Thank you, Jane, for sharing your encouraging thoughts with us this week!

*The next issue of Life Notes, my quarterly inspirational newsletter with a giveaway in every regularly scheduled issue, will come out in early May. Sign-up is FREE and to the right! (If you’re on a mobile device, scroll to the bottom of the screen and click View Full Site to find it.)

*For info about my book Mother of the Bride and also my Wedding Inspiration cards, check out my Books/My Work page.

Photo used with permission from Picmonkey.com Stock Photos

Mother of the Bride Beauty Prep: Face Yoga Exercises!

Mother of the Bride, are you interested in your face looking its best for your daughter’s wedding? Sure you are! I’m happy to be able to share with you today a great way to do that!

One free, all-natural way to prepare for the big day and get the perfect wedding glow is by starting a daily face yoga routine. Maybe you’ve heard about this new anti-aging wellness routine. Some simply call it facial exercises, and it has been popularized in recent years by a number of celebrity A-listers including Meghan Markle, Jennifer Aniston, and Madonna. Face yoga works by toning and strengthening the facial muscles to keep the skin on top plump and firm. You do this by stretching your face in a series of repetitive exercises that target specific muscles under the skin.

Scientists have recently begun studying the face yoga phenomenon and the results are promising. One recent study showed that 30 minutes of facial exercises per day can lead to a more youthful appearance, and another proved that it can lead to thicker facial muscles.

So MOB, I’ll share a couple of examples below but check out all the exercises from Rory to get started looking younger today!

 

*You might also like to read Most Important Part of the MOB’s Wedding Day Attire and Mother of the Bride: Spruce Up Your Smile!

*For info about my book Mother of the Bride and also my Wedding Inspiration cards, check out my Books/My Work page.

*The new issue of Life Notes, my quarterly inspirational newsletter with a giveaway in every regularly scheduled issue, came out last week. It’s not too late to receive it. Sign-up is free and to the right! (If you’re on a mobile device, scroll to the bottom of the screen and click View Full Site to find it.)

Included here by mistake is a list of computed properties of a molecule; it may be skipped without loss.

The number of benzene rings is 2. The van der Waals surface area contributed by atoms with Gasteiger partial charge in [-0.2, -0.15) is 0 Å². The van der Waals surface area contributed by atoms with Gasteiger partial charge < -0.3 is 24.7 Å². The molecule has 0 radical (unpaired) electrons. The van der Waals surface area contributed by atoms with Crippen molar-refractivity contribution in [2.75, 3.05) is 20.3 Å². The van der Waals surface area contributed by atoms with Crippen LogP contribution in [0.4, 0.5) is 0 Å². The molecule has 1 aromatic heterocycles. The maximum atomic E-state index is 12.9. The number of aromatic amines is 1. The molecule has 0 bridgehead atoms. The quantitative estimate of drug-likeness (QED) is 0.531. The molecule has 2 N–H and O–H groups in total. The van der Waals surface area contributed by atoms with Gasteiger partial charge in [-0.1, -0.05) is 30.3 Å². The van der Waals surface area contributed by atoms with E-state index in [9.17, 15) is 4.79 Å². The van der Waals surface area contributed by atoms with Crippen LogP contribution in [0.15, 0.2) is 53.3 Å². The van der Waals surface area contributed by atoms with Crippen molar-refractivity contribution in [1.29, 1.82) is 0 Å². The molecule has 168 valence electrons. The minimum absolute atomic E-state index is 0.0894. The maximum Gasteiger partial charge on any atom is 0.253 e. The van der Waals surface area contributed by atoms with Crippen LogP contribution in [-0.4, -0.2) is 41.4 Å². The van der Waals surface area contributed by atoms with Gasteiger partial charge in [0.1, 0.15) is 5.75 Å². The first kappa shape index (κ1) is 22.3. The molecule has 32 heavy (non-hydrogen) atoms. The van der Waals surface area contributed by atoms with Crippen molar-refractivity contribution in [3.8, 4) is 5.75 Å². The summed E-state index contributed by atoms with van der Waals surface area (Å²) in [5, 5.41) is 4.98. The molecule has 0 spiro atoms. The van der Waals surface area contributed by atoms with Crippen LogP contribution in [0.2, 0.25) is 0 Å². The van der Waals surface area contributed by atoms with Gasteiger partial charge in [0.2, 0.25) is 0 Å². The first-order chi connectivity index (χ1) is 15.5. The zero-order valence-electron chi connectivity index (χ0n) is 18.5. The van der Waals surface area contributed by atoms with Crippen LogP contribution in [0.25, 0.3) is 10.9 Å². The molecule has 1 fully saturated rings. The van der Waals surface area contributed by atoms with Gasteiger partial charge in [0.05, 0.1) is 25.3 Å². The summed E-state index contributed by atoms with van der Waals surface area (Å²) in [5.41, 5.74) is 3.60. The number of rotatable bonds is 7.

*Thanks to Rory for these images.

Post-Wedding Decision: Bridal Gown Preservation

To preserve or not to preserve—have you and your daughter had this discussion yet, Mother of the Bride? The answer will depend on whether or not your daughter wants to keep the gown in good condition for possible use by her future daughter or for another relative or friend. And it will also depend on which expert’s advice you listen to. I found two vastly different viewpoints.

First let’s look at what The Knot has to say. They offer some great advice in an article called Preserve Your Wedding Dress. Be sure to read the entire piece for all the details you’ll need to know, but I’ll give you a snapshot look in this post.

Here are a few of the highlights:

*Cleaning the gown is the most important part of the preservation process. All stains—even hidden ones like sugar—must be removed.

*Have the gown cleaned while the stains are fresh. It can wait until after the honeymoon if need be but don’t wait much longer.

*After cleaning the gown, a reputable specialist will wrap it in acid-free tissue paper or muslin and place it in a museum quality archival box. All storage materials should be clean and completely acid-free.

*Get referrals for a preservation specialist. Many dry cleaners claim to clean wedding gowns, but they are not specialists. If you go with a dry cleaner, they should process at least 100 gowns a year. (By the way, that number seems pretty high to me.) Try to find a professional gown preservationist with a good track record.

*Will the preservationist company guarantee their work? How will they reimburse you if you discover damage after a number of years? Will they reimburse only for the cost of the preservation or for the gown itself?

*If you open the box and handle the gown, be sure to wash your hands first or wear clean white gloves.

*Beware of those who quote a price before seeing the gown. Different gowns will require different treatment depending on the fabric and type of stains, etc.

*Expect to pay $250-$700, maybe even up to $1000 in metropolitan areas.